Which of the following statements regarding this lesion is INCORRECT?
A) It is characterized by intercellular edema that results in impaired cohesion between epidermal keratinocytes. This finding represents a nonspecific inflammatory reaction pattern with little correlation to etiology.
B) The clinical and histological appearances vary depending on the etiology, duration, location, and superimposed secondary changes (ie, excoriation).
C) The eruption always represents a type IV hypersensitivity reaction to an exogenous antigen.
D) It is divided into acute, subacute, and chronic stages.
E) A PAS stain should be considered to exclude dermatophyte infection.
Spongiotic dermatitis is a nonspecific inflammatory reaction pattern (histopathologic diagnosis) that corresponds to the clinical eczematous dermatoses. The eczematous dermatoses differ in their pathophysiology. They can result from immune dysregulation (atopic dermatitis), delayed type IV hypersensitivity (allergic contact dermatitis), or direct epidermal injury/innate immune reaction (irritant contact dermatitis).
Common Eczematous Dermatoses
Allergic contact dermatitis
Irritant contact dermatitis
Spongiotic pigmenting purpura
The unifying microscopic feature is a sponge-like appearance of the epidermis due to intraepidermal edema with widened spaces between keratinocytes. This is the result of exocytosis of T lymphocytes into the epidermis with release of proinflammatory cytokines and induction of keratinocyte apoptosis through “killer molecules.” Keratinocyte adhesion molecules (ie, E-cadherin) are subsequently destroyed and there is accumulation of extracellular fluid in the widened intracellular spaces.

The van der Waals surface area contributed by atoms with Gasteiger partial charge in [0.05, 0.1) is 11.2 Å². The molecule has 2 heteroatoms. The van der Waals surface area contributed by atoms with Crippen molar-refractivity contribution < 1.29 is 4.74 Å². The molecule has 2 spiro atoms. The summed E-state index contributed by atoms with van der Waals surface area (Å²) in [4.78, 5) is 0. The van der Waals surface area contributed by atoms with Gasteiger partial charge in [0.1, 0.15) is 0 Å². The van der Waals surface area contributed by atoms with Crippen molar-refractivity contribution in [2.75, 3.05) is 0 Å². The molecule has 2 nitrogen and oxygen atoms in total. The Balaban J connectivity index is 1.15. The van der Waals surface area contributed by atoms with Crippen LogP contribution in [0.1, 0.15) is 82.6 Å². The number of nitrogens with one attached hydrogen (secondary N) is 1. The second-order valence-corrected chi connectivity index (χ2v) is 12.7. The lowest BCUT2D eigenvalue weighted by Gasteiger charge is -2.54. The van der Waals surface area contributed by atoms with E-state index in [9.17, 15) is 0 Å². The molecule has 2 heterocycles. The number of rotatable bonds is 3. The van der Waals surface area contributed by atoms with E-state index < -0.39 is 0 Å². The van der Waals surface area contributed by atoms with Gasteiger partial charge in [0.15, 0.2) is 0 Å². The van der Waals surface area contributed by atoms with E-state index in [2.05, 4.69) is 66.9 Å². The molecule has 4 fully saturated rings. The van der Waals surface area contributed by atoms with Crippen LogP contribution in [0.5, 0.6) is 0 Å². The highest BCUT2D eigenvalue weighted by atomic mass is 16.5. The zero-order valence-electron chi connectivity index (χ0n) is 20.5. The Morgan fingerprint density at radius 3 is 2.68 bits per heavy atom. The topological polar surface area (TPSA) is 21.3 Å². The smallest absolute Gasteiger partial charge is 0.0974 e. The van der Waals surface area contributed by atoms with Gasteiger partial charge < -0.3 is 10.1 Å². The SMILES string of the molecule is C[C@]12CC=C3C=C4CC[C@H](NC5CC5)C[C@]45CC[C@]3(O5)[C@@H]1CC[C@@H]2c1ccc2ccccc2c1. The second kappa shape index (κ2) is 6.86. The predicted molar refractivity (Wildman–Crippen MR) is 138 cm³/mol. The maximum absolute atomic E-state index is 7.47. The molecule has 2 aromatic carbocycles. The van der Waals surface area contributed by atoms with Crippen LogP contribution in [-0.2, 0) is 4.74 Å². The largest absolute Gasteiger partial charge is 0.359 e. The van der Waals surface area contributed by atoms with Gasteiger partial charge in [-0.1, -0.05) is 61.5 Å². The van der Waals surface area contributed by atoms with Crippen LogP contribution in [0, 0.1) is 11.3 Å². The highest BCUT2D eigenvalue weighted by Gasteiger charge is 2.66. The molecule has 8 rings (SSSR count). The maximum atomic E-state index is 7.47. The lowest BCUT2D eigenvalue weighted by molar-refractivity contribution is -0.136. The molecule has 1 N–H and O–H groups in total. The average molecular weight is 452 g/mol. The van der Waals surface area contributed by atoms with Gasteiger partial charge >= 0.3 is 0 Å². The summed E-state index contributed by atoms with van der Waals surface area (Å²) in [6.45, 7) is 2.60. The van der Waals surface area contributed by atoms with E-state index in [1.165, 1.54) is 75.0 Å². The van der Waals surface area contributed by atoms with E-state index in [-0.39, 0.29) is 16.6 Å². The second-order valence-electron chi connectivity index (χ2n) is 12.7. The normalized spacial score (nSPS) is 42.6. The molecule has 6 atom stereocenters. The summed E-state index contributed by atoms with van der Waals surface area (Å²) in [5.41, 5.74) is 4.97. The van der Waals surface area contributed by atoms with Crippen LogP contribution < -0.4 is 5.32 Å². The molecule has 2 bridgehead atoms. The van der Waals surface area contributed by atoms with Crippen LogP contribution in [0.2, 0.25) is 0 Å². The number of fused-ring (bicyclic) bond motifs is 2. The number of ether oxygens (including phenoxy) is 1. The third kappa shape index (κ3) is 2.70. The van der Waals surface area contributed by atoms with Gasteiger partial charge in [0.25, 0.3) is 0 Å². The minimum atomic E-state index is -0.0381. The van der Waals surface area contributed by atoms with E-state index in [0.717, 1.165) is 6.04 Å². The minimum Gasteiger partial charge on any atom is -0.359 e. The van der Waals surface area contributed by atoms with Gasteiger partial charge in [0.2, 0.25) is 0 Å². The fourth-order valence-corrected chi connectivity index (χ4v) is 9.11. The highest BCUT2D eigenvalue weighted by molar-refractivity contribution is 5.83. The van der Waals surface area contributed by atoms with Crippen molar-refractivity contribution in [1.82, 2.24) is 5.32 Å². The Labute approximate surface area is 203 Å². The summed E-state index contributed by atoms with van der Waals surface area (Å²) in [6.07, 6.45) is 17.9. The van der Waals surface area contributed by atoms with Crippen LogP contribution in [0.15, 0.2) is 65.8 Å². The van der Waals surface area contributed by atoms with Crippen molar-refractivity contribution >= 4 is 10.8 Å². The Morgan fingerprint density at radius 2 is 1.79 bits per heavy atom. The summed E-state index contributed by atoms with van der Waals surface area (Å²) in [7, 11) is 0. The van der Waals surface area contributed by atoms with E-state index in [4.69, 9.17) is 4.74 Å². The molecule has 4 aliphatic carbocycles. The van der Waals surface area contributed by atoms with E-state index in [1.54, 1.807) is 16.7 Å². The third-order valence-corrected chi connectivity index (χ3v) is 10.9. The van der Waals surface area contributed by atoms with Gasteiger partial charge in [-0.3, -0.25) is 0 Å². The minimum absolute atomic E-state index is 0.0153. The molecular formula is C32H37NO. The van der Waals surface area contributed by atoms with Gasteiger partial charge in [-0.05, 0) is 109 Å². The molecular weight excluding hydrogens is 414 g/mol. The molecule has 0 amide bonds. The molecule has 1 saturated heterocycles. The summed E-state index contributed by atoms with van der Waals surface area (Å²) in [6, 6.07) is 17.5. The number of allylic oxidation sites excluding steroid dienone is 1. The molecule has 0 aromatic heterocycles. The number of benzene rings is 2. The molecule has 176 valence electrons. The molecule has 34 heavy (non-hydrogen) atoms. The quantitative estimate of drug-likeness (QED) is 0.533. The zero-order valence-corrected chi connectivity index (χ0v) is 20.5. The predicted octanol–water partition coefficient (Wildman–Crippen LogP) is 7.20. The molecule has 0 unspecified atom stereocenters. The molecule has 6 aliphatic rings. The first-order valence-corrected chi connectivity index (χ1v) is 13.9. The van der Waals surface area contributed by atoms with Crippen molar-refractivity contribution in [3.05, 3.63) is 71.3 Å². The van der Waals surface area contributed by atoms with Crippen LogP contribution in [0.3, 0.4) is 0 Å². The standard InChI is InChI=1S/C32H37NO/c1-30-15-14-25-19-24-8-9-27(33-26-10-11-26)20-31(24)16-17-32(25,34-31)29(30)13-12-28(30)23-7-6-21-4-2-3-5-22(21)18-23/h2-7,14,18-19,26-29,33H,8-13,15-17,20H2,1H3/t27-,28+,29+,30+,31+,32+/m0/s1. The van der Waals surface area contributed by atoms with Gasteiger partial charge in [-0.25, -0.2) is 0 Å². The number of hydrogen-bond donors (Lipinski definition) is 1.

There is significant variability in the clinical and histopathologic appearance of spongiotic dermatitis depending on the duration, etiology, location, and presence of superimposed secondary changes such as excoriation. Most examples evolve through a course of acute, subacute, and chronic stages; however, not all lesions do this. Histopathologically, lesions of acute spongiotic dermatitis exhibit pronounced superficial dermal and intraepidermal edema with lymphocyte exocytosis and intraepidermal vesicles that contain clusters of Langerhans cells admixed with lymphocytes. The corresponding clinical presentation is of edematous, inflamed, oozing papules and plaques, often with visible vesicles. As the lesions evolve into subacute spongiotic dermatitis, there are varying degrees of acanthosis (hyperplasia) with foci of serum-imbued parakeratosis resulting from the transepidermal elimination of the spongiotic vesicles. This correlates clinically with the presence of scale crust. As this occurs, there is also decreased superficial dermal and intraepidermal edema. Lesions of chronic spongiotic dermatitis exhibit acanthosis, hypergranulosis, ...